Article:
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Examining GM John Dorsey’s moves with the Chiefs and what that means for the Browns

General manager John Dorsey has been here before.

Well, not exactly here. No team in NFL history had gone 1-31 in consecutive seasons.

But he’s been in the neighborhood.

When he was hired as a first-time general manager by the Chiefs in 2013, he inherited a team that went 2-14 under GM Scott Pioli and coach Romeo Crennel in 2012 to “earn” the No. 1 pick in the draft. They had the NFL’s lowest-scoring offense at 13.2 points a game, and the quarterbacks were Matt Cassel and Brady Quinn.


Dorsey is a month into his job with the Browns and could be forgiven if he’s had second thoughts. He watched two home losses — an overtime heartbreaker to the Packers and a deflating, convincing one to the Ravens — a Christmas Eve disaster in Chicago and a self-destructive defeat at Pittsburgh in the finale to reach 0-16. He was ripped for saying predecessor Sashi Brown didn’t get “real” players. He had to watch the roster practice and play in person.

Dorsey isn’t going anywhere and is full speed ahead as he learns the players, coaches and personnel department. His to-do list will be a mile long when it’s finalized and will start with transforming the roster.

Dorsey had five drafts and almost five full offseasons before being fired by the Chiefs in June. With the help of coach Andy Reid, Dorsey immediately turned the Chiefs into a playoff team with an 11-5 record in 2013.

They went 43-21 in his four seasons with three playoff trips, and returned to the postseason this season, losing Saturday to the Titans.

Kansas City’s depth chart has changed because of injuries, but Dorsey acquired just about every starter, including a dozen in the draft. He used trades and free agency to supplement the picks.

A look at how he turned around the Chiefs should be useful as he tries to do the same with the Browns, who have a much longer history of losing and dysfunction. The Chiefs had been in the playoffs in 2010; the Browns haven’t been since 2002 and don’t have a winning season since 2007.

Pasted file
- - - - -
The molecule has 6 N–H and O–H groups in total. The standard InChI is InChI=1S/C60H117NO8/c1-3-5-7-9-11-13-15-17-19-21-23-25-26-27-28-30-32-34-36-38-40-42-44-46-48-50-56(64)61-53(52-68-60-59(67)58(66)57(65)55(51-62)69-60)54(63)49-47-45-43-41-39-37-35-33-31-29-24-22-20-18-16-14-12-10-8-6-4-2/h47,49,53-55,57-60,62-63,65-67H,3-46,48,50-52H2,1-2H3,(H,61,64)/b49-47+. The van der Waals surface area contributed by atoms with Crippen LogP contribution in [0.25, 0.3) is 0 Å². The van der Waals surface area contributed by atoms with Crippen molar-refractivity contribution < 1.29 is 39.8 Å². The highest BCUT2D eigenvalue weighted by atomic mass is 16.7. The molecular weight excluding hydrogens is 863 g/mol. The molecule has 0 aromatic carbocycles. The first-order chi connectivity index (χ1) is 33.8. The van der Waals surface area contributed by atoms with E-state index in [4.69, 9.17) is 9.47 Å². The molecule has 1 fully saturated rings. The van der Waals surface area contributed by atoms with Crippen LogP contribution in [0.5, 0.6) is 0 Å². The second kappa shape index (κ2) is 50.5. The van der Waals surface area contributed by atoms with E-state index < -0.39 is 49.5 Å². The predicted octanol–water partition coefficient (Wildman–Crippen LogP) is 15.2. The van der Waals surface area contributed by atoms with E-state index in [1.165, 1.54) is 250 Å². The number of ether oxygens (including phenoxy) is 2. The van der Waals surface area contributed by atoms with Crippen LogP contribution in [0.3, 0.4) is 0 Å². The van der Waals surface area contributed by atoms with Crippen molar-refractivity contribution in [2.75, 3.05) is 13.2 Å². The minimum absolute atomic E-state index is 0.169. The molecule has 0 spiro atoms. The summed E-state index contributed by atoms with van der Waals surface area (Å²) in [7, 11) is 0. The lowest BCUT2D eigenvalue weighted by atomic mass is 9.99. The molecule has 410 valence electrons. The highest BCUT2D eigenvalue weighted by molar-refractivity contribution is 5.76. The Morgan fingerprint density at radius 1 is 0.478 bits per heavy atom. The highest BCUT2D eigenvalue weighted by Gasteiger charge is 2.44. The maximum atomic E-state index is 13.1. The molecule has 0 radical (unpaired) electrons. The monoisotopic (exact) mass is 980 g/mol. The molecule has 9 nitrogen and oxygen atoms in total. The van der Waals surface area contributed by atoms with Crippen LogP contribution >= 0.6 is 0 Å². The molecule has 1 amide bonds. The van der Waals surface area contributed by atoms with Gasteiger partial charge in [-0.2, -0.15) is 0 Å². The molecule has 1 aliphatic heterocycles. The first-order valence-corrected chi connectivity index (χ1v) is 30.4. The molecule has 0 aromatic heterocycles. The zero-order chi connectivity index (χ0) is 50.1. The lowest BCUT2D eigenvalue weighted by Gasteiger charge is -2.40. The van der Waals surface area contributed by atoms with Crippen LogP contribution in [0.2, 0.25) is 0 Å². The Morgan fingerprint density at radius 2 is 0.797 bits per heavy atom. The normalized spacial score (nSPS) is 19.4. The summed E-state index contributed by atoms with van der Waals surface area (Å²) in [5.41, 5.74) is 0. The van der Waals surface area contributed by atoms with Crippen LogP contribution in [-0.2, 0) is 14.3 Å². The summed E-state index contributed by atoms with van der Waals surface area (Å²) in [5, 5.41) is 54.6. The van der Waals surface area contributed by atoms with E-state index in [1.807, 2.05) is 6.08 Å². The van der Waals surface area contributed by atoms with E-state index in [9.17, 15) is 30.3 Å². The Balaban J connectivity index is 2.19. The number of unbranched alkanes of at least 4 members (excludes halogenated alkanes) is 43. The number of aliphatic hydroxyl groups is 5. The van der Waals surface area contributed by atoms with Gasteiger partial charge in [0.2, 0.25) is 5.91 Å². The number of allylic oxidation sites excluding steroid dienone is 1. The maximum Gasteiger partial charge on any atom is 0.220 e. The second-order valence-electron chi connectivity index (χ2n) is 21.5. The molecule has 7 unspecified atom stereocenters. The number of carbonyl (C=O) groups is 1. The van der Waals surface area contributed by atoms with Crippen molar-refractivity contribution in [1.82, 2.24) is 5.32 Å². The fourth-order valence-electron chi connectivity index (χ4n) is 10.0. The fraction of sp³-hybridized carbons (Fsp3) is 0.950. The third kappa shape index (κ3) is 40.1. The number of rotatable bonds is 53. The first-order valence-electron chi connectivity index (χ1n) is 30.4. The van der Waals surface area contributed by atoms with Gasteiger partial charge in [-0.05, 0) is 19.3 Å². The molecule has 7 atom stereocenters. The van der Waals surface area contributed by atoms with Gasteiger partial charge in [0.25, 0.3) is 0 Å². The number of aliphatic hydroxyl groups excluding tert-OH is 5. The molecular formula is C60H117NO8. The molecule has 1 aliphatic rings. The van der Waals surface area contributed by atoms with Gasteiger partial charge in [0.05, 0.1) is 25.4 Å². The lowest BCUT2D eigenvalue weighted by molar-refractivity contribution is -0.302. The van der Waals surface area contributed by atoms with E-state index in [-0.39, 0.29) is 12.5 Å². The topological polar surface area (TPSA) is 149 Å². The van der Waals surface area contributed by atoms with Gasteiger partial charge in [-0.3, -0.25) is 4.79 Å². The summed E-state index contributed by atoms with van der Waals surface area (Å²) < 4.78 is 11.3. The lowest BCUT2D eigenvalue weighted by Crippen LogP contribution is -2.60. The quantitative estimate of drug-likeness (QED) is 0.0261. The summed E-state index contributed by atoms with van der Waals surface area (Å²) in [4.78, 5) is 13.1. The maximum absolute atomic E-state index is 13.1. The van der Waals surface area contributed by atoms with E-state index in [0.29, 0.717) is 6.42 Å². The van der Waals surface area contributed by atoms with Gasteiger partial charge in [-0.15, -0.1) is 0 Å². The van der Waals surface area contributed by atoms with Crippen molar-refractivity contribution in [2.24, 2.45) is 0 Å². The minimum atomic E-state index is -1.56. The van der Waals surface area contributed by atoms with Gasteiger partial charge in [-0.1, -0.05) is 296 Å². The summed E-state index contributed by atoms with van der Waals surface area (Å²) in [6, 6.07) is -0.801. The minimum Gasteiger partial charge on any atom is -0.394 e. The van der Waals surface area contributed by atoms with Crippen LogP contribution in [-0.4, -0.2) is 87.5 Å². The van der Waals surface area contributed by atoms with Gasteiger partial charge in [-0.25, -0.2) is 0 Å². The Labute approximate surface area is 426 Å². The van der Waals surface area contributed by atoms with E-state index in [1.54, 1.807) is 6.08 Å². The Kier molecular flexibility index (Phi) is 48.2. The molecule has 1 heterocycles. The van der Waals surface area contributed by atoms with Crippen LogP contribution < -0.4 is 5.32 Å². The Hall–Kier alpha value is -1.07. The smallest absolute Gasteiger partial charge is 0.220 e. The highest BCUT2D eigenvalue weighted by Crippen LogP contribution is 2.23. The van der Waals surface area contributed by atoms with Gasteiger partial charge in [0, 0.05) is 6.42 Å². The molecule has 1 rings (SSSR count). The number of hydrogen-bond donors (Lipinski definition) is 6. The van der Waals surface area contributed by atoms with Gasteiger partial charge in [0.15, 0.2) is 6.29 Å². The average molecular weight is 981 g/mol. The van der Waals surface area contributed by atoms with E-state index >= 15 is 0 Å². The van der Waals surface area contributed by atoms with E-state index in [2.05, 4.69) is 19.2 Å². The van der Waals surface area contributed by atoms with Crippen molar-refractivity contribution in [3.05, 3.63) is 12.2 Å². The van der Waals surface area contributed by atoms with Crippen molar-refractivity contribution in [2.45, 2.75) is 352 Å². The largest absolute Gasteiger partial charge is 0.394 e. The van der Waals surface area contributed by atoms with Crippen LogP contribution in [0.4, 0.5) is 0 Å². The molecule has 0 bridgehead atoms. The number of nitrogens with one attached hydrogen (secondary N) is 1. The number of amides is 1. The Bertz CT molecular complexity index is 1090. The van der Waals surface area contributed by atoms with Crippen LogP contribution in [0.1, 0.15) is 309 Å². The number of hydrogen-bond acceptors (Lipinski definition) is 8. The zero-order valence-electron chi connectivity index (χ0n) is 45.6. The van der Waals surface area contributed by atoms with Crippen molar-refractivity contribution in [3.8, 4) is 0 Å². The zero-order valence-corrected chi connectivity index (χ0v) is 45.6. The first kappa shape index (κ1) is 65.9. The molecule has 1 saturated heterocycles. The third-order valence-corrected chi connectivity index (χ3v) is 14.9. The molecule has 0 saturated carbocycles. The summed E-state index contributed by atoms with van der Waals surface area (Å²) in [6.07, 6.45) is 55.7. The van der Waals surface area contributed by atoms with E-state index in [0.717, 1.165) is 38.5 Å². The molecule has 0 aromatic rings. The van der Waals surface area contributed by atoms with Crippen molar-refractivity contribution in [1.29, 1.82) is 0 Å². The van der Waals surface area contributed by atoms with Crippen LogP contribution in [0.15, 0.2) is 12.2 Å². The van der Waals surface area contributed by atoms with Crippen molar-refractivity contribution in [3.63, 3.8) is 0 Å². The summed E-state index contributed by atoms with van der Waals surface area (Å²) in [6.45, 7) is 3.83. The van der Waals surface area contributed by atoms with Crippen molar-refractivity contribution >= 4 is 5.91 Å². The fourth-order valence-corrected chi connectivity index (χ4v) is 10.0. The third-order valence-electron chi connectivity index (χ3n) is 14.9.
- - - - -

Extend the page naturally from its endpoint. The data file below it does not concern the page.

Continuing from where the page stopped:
Dorsey appreciates the importance of quarterback, unlike Brown before him. The first signature move with the Chiefs was trading a second-round pick in 2013 (No. 34) and a conditional pick in 2014 (it became a second-rounder) to San Francisco for Alex Smith, the former No. 1 overall pick who gave the Chiefs instant credibility.

Dorsey’s top priority with the Browns will be upgrading at quarterback. DeShone Kizer is a better young option than Cassel or Quinn, but he made bad decisions, missed throws and misread coverages throughout the season.

The Browns need to add quarterbacks — plural — to fix an offense that was last in the league with 14.6 points a game. Dorsey should add a veteran — Smith is expected to be available in a trade — and use the No. 1 pick on USC’s Sam Darnold, UCLA’s Josh Rosen or Wyoming’s Josh Allen, assuming he believes any of them will be a franchise quarterback.

After adding Smith, Dorsey spent the No. 1 pick in 2013 on left tackle Eric Fisher. He’s never been to a Pro Bowl but has started 74 games.

The best pick of Dorsey’s first draft was third-round tight end Travis Kelce, who was named a second-team All-Pro on Friday and was a first-teamer last year. He’s a three-time Pro Bowler.

Another important note about the transition under Dorsey is he kept some of the key players he inherited. Safety Eric Berry, linebackers Derrick Johnson and Justin Houston and punter Dustin Colquitt remain mainstays five years later.



The Chiefs continued to win and Dorsey kept stockpiling starting talent.

Defensive end Dee Ford and guards Zach Fulton and Laurent Duvernay-Tardif were drafted in 2014. Cornerback Marcus Peters, center Mitch Morse and cornerback Steven Nelson in 2015, defensive tackle Chris Jones and receivers Tyreek Hill and Demarcus Robinson in 2016, and running back Kareem Hunt in April.